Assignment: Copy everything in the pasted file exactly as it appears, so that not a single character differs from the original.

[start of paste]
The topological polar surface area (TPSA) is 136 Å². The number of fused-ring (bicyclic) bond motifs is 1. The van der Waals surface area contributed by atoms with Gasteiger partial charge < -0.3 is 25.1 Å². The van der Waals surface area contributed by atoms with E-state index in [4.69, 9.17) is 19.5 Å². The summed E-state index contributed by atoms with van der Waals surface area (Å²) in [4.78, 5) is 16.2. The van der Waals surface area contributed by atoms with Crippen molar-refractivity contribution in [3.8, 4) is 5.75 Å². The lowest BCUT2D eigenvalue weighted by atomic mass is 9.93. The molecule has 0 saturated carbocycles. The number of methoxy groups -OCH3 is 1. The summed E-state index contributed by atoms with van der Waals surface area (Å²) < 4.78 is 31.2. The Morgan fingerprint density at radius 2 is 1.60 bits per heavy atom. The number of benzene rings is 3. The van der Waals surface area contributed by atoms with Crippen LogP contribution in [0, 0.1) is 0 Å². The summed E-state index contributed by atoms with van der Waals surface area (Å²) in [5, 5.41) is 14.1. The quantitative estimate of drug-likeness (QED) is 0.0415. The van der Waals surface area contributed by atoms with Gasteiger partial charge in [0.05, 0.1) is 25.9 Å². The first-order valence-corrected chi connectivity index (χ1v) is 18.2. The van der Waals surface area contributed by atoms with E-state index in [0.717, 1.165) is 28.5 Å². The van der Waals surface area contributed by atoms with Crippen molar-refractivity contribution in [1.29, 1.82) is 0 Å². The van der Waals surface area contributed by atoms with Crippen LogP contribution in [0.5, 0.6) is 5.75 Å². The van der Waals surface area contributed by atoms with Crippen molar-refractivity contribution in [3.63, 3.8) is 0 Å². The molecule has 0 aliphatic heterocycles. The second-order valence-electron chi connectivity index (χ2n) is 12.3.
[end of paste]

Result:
The topological polar surface area (TPSA) is 136 Å². The number of fused-ring (bicyclic) bond motifs is 1. The van der Waals surface area contributed by atoms with Gasteiger partial charge < -0.3 is 25.1 Å². The van der Waals surface area contributed by atoms with E-state index in [4.69, 9.17) is 19.5 Å². The summed E-state index contributed by atoms with van der Waals surface area (Å²) in [4.78, 5) is 16.2. The van der Waals surface area contributed by atoms with Crippen molar-refractivity contribution in [3.8, 4) is 5.75 Å². The lowest BCUT2D eigenvalue weighted by atomic mass is 9.93. The molecule has 0 saturated carbocycles. The number of methoxy groups -OCH3 is 1. The summed E-state index contributed by atoms with van der Waals surface area (Å²) < 4.78 is 31.2. The Morgan fingerprint density at radius 2 is 1.60 bits per heavy atom. The number of benzene rings is 3. The van der Waals surface area contributed by atoms with Crippen LogP contribution in [0, 0.1) is 0 Å². The summed E-state index contributed by atoms with van der Waals surface area (Å²) in [5, 5.41) is 14.1. The quantitative estimate of drug-likeness (QED) is 0.0415. The van der Waals surface area contributed by atoms with Gasteiger partial charge in [0.05, 0.1) is 25.9 Å². The first-order valence-corrected chi connectivity index (χ1v) is 18.2. The van der Waals surface area contributed by atoms with E-state index in [0.717, 1.165) is 28.5 Å². The van der Waals surface area contributed by atoms with Crippen molar-refractivity contribution in [1.29, 1.82) is 0 Å². The van der Waals surface area contributed by atoms with Crippen LogP contribution in [0.5, 0.6) is 5.75 Å². The van der Waals surface area contributed by atoms with Crippen molar-refractivity contribution in [3.63, 3.8) is 0 Å². The molecule has 0 aliphatic heterocycles. The second-order valence-electron chi connectivity index (χ2n) is 12.3.